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Will Boeing’s $4.3 Billion Starliner Ever Get Astronauts to Space?



We’ve waited a long time for Boeing’s first crewed test flight to the International Space Station (ISS), and it now appears that we’re going to have to wait even longer. The next launch of the Starliner CST-100 spacecraft has been pushed back yet again as NASA assesses its readiness.

Boeing’s Starliner launch was originally scheduled for February then later moved to late April, and now likely will not happen until the summer. According to Kathy Lueders, associate administrator of NASA’s Space Operations Mission Directorate, the Boeing Crewed Flight Test (CFT) will launch after the Axiom-2 private astronaut mission to the ISS, which is planned for early May. “We’re adjusting the Space Station schedule including the launch date for our Boeing Crew Flight Test as teams assess readiness and complete verification work,” Lueders tweeted on Thursday.

It’s been a rough ride for Boeing’s first attempt at delivering a crew to the ISS as part of a $4.3 billion contract with NASA’s Commercial Crew Program. The plan is for Boeing’s CST-100 Starliner spacecraft to transport astronauts back and forth to the ISS, the same way that NASA’s other commercial partner SpaceX does using its Dragon capsule. SpaceX recently launched its sixth crew to the ISS, while Boeing remains at zero.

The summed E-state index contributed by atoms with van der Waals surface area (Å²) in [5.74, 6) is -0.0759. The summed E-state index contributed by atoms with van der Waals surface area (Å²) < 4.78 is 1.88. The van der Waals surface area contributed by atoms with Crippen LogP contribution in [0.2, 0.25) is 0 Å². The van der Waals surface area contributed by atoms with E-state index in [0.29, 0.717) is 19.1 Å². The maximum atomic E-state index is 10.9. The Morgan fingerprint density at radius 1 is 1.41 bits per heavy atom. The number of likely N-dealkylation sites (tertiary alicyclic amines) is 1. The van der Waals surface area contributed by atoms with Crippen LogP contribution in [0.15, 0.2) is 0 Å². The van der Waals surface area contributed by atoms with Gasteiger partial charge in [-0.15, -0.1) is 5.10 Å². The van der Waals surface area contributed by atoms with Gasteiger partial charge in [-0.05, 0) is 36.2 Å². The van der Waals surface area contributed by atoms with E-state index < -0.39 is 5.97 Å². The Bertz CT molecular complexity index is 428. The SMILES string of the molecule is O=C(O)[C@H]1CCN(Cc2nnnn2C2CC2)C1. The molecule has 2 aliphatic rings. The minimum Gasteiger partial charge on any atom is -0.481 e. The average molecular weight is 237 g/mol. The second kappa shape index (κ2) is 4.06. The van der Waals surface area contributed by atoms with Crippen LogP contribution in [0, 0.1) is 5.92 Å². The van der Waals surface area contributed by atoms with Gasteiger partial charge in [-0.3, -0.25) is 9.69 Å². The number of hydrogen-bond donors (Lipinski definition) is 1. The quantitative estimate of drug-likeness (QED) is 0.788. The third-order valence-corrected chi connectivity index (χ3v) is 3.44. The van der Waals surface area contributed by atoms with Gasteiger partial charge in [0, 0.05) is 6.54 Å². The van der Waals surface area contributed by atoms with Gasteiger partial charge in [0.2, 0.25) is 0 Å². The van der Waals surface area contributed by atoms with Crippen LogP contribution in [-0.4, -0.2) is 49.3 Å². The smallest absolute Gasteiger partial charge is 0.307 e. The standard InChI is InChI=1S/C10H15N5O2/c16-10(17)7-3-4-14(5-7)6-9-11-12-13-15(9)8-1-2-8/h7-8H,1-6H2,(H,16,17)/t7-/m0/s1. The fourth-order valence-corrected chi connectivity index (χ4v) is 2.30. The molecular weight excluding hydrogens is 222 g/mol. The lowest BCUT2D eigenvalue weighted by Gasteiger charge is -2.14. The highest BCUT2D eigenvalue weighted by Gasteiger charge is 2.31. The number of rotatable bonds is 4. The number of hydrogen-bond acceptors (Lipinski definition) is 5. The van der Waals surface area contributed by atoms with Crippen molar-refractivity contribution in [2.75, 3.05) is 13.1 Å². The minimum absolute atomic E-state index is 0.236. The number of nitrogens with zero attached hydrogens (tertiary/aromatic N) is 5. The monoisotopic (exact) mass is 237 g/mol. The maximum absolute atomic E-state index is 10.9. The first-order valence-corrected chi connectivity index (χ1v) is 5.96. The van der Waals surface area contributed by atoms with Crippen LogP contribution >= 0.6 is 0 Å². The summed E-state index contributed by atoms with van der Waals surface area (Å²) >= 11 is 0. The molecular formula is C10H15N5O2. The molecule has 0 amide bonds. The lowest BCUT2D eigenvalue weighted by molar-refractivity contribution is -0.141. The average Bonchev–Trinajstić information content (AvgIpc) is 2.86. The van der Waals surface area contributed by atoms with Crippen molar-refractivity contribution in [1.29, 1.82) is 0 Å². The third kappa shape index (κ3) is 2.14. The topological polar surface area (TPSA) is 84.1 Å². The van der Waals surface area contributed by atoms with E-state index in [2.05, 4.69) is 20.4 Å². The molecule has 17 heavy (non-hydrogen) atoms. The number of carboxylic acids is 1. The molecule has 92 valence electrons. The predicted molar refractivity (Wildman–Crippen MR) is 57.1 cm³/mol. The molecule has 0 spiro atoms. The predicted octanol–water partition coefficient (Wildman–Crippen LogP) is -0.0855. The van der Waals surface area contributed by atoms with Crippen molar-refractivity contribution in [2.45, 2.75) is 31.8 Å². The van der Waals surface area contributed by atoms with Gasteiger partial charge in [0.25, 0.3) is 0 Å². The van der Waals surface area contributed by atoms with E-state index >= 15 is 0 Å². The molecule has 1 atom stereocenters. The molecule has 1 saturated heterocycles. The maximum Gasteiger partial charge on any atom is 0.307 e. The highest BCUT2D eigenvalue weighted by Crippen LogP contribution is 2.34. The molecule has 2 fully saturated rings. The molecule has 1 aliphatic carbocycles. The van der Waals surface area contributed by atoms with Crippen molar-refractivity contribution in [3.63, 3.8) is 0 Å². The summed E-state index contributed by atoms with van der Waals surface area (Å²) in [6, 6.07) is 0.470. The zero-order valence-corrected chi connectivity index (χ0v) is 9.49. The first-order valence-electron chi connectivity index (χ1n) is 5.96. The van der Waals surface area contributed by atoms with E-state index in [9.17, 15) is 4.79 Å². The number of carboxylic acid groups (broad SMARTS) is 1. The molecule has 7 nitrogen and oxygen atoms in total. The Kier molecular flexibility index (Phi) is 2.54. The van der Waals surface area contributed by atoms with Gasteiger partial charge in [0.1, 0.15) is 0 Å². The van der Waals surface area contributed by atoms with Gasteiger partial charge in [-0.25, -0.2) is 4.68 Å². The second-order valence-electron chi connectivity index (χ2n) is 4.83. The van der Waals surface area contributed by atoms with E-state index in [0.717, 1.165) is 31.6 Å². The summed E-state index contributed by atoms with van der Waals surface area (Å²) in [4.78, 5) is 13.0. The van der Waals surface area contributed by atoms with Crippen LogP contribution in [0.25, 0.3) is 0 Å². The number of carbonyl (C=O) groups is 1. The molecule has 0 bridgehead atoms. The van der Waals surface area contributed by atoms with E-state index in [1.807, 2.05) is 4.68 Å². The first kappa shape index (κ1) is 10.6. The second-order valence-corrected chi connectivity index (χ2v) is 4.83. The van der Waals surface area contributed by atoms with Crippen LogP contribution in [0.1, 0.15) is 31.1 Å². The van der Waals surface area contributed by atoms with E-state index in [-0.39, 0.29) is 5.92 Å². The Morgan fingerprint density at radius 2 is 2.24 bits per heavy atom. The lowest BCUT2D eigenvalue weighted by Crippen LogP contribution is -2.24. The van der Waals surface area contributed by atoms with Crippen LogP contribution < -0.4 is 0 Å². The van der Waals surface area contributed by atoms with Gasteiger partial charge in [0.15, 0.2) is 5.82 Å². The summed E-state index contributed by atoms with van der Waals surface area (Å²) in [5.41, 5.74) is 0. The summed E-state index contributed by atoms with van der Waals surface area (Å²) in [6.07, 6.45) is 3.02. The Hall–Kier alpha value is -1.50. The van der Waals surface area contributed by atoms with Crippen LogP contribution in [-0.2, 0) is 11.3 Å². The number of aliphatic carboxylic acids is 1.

In May 2022, Boeing completed the Orbital Flight Test-2 (OFT-2), the second uncrewed test flight of Starliner, setting the stage for a crewed test flight. But OFT-2 suffered a few hiccups, including the failure of a thruster used for orbital maneuvering, in addition to a slew of problems and delays that have marred the program from the start.


But NASA is still following through with its commercial partner, even selecting a two-person crew to fly aboard Starliner. But in November 2022, NASA delayed the first crewed test flight from February to April 2023 to avoid a scheduling conflict with the SpaceX Crew-6 mission to the ISS. The space agency also booked additional crewed launches with SpaceX, namely Crew-7 through to Crew-14. That should set NASA up for trips to the ISS until 2030, which is when the space station is set to retire. Boeing is booked for six crewed flights to the ISS, and it remains unclear when those might happen.

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Source: Gizmodo

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